The recent High Court decision in Property Alliance Group Ltd v Royal Bank of Scotland clarifies the meaning of the “dominant purpose” test in the context of the litigation privilege definition, and how it is applied where a party has obtained recordings of conversations through deception.


The Court granted RBS’s application to inspect audio recordings and their transcripts, made secretly by the claimant’s Managing Director (MD), in separate meetings with two of RBS’s former employees, in the hope that the recordings would yield evidence to support the claimant’s claim.

The claim arose out of the alleged mis-selling of swap contracts by RBS to the claimant property developer. In the months preceding and subsequent to filing the claim, the MD had arranged meetings with two former employees of RBS, who had worked for RBS at the time the swap contracts were entered into but had since moved on to new employment. The MD led them to believe that he was interested in furthering their respective business relations. However, his real intention was to gather evidence to support the claimant’s claim by covertly recording the meetings. In the course of disclosure to RBS, the claimant accidentally included an email to its solicitors that referred to the recordings of the meetings, inadvertently bringing their existence to RBS’s attention.

The Court had to consider whether RBS should be permitted to inspect the recordings and transcripts of the meetings, in the light of the claimant’s assertion that they should be subject to litigation privilege.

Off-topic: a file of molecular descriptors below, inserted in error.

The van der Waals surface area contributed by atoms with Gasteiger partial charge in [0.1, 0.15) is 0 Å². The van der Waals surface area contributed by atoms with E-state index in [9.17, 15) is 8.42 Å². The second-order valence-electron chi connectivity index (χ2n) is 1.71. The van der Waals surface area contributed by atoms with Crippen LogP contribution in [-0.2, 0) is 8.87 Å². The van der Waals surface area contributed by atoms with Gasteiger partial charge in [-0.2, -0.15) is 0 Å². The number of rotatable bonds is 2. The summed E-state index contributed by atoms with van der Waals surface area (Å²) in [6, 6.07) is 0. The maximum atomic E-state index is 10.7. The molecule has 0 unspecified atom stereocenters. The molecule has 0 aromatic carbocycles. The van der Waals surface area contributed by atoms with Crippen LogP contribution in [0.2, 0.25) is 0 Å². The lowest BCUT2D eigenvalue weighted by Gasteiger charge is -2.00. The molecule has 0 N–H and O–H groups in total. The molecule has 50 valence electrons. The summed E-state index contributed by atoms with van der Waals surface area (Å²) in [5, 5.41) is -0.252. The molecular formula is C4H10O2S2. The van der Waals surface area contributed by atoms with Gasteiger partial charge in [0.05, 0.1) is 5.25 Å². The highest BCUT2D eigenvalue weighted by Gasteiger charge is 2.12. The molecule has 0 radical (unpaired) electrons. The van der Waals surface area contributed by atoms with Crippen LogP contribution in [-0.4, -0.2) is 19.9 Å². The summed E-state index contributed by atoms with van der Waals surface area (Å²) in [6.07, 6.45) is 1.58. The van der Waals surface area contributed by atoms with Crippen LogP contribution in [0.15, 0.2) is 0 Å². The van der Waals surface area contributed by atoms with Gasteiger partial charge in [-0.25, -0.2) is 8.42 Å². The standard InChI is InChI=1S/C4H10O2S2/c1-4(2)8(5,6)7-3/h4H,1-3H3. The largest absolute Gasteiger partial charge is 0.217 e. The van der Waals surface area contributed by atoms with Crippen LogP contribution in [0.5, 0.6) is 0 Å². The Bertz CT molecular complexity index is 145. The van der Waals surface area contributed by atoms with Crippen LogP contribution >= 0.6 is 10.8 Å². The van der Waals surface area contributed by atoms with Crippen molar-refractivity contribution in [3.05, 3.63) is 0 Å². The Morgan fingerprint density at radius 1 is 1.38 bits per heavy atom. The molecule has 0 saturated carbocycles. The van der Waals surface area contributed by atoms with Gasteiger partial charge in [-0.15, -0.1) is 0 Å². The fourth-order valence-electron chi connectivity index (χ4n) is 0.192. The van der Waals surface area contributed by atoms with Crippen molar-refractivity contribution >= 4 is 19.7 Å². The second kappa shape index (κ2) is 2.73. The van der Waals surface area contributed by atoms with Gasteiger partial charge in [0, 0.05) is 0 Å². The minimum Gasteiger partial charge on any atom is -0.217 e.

The claimant contended that this situation was indistinguishable from one where a solicitor arranged a meeting with a potential witness to take a proof of evidence. Accordingly, provided litigation was in contemplation, the communications at the meeting were privileged despite the variety of motives for agreeing to meet.


The Court held that litigation privilege could not apply to a verbatim recording or transcript of a conversation made for use in litigation, unless the conversation itself was privileged. The test for establishing litigation privilege, following the House of Lords’ decision in Three Rivers DC v Bank of England (Disclosure) (No4), was whether the recordings and transcripts had been produced for the dominant purpose of conducting litigation.

The question of whether the conversations were privileged turned on the “dominant purpose” of the meetings. It was held that the test is one of objectivity; a decision for the Court not the parties, taking into account all the evidence including that of the parties’ intentions.

The MD’s and ex-employees’ respective purposes for attending the meetings were found to be clear but entirely divergent. Accordingly, the critical point was that the MD had actively deceived the two former employees. That deception distinguished the circumstances from the example of a solicitor taking a proof of evidence from a potential witness. It also meant that the fair and correct approach was to look at things from the perspective of RBS’ former employees. Therefore, the dominant purpose of the meetings had not been, with regard to the conduct, litigation. Consequently, RBS was entitled to inspect the recordings and transcripts of the meetings.


This case sounds as a warning for parties attempting to gain an advantage over their opponents by using deceptive methods to obtain evidence. It is now also clear that when determining whether litigation privilege applies to conversations, the Court will look at the events objectively, taking into account all the evidence, including the parties’ intentions. However, where there has been deception, the innocent party’s motives and intentions will be used to establish the dominant purpose of those conversations.

Mariyam Harunah is an Associate in Squire Patton Boggs’s Finance Disputes practice in Birmingham.